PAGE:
Rio de Janeiro has the largest Carnival in the world. While the word “Carnival” might remind you of clowns, the word is, like Mardi Gras, based in Christianity. It’s derived from the Latin carne levare, which literally means “remove meat,” referring to the fact that during Lent, Christians aren’t supposed to eat meat. Starting the Friday before Ash Wednesday, Rio Carnival is a massive street festival that features samba, dancing, costumes and parades. It’s an important part of Brazilian culture, and Rio’s is just one of the many Carnivals in the country.
While many versions of Mardi Gras involve masks, none quite match the elaborate nature of the Carnival of Venice and its masquerade balls. Between Christmas and Lent, the people of Venice, Italy, wear finely crafted masks. The masks have distinct styles, inspired by plague doctors, characters from famous theatrical pieces and other historical sources. It’s not entirely certain where the mask tradition began, but it might be related to the historical easing of dress codes and rules in Venice during the lead-up to Lent. It is known that the tradition traces back to at least the 13th century, but there was a long stretch of time when it wasn’t held because of a ban in 1797 by the Holy Roman Emperor. Today, the period is marked by parades, balls and all other kinds of entertainment.
The case of Mardi Gras down under is pretty different from many of the others around the world. Instead of growing out of Christianity, it grew out of a protest movement by members of the gay and lesbian community. In 1978, people in Sydney, Australia, held a parade to take part in an international movement to commemorate the anniversary of the Stonewall Riots that occurred in the United States in June and July of 1969. Despite getting approval, the parade was broken up and dozens of people were arrested, and there was further anger when many participants were outed to families and employers for being at the event. Even so, the community did it again the following year, and a couple years later decided to move the parade to February so it could take place in Australian summer. This ended up connecting the parade with Mardi Gras, and they’ve merged to form what is now called Sydney Gay and Lesbian Mardi Gras (which is essentially both Pride and Mardi Gras at once). It’s now hugely popular, with a parade, after-parties and other events to commemorate the LGBTQ community in Australia.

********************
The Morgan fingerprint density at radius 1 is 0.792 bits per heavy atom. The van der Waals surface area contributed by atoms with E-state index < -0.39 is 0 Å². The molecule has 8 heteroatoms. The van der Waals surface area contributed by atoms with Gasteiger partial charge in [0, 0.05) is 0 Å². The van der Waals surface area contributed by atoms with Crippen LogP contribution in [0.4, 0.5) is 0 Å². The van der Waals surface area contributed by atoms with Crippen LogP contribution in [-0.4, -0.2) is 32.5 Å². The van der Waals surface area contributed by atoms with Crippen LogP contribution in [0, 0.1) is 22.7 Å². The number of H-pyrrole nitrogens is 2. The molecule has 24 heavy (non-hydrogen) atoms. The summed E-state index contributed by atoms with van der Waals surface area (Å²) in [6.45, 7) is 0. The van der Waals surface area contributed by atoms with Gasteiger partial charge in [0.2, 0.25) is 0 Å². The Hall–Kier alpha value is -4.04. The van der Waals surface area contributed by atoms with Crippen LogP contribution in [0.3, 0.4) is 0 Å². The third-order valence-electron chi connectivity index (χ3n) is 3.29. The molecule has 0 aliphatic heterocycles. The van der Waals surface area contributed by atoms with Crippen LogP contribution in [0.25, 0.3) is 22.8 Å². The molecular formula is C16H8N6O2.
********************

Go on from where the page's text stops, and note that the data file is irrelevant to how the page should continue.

In the United Kingdom, the day before Ash Wednesday is often called Shrove Tuesday. “Shrove” is the past tense of “shrive,” meaning “to be absolved of sin,” which is something you’d want to do before Lent began. There’s a slightly more fun name for it, though: Pancake Day. Because you’d have to abstain from sweet and fatty foods during Lent, you’d want to use up all your sweet and fat ingredients beforehand. Other places have adopted this tradition using other foods, including malasadas (Portuguese donuts) in Hawaii and fasnachts (German donuts) in Pennsylvania. Eating pancakes is the most obvious form of celebration, but in London and many other parts of the United Kingdom, there are also pancake races — a race where you have to run while flipping a pancake in a pan along the way. It’s a far cry from many of the more raucous Carnival festivities, but a good demonstration of the very varied world of Mardi Gras.